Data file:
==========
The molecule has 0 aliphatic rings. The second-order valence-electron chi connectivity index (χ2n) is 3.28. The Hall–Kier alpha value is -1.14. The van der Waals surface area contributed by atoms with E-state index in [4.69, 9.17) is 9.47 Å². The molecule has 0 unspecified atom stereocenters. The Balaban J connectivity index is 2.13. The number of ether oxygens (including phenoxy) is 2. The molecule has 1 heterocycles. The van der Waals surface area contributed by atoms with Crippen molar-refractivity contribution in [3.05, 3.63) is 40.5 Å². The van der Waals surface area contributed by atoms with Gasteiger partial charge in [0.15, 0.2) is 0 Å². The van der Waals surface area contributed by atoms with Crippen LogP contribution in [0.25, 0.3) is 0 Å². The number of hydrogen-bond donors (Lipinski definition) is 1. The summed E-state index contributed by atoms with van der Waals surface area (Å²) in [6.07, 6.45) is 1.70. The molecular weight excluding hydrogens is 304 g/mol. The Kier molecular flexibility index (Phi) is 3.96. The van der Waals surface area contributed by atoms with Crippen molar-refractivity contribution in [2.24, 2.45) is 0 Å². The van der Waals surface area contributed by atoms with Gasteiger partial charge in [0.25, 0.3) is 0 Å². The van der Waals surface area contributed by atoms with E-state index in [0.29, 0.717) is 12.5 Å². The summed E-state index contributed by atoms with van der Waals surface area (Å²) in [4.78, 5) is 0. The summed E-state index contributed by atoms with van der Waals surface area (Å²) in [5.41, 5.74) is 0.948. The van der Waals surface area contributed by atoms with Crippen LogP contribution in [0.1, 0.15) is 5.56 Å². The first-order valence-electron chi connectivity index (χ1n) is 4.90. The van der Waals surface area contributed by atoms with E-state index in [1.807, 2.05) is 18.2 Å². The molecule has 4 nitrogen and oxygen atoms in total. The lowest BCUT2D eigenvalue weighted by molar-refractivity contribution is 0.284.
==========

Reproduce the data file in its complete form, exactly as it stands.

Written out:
The molecule has 0 aliphatic rings. The second-order valence-electron chi connectivity index (χ2n) is 3.28. The Hall–Kier alpha value is -1.14. The van der Waals surface area contributed by atoms with E-state index in [4.69, 9.17) is 9.47 Å². The molecule has 0 unspecified atom stereocenters. The Balaban J connectivity index is 2.13. The number of ether oxygens (including phenoxy) is 2. The molecule has 1 heterocycles. The van der Waals surface area contributed by atoms with Crippen molar-refractivity contribution in [3.05, 3.63) is 40.5 Å². The van der Waals surface area contributed by atoms with Gasteiger partial charge in [0.15, 0.2) is 0 Å². The van der Waals surface area contributed by atoms with Crippen LogP contribution in [0.25, 0.3) is 0 Å². The number of hydrogen-bond donors (Lipinski definition) is 1. The summed E-state index contributed by atoms with van der Waals surface area (Å²) in [6.07, 6.45) is 1.70. The molecular weight excluding hydrogens is 304 g/mol. The Kier molecular flexibility index (Phi) is 3.96. The van der Waals surface area contributed by atoms with Crippen molar-refractivity contribution in [2.24, 2.45) is 0 Å². The van der Waals surface area contributed by atoms with Gasteiger partial charge in [0.25, 0.3) is 0 Å². The van der Waals surface area contributed by atoms with E-state index in [0.29, 0.717) is 12.5 Å². The summed E-state index contributed by atoms with van der Waals surface area (Å²) in [4.78, 5) is 0. The summed E-state index contributed by atoms with van der Waals surface area (Å²) in [5.41, 5.74) is 0.948. The van der Waals surface area contributed by atoms with Crippen LogP contribution in [0.1, 0.15) is 5.56 Å². The first-order valence-electron chi connectivity index (χ1n) is 4.90. The van der Waals surface area contributed by atoms with E-state index in [1.807, 2.05) is 18.2 Å². The molecule has 4 nitrogen and oxygen atoms in total. The lowest BCUT2D eigenvalue weighted by molar-refractivity contribution is 0.284.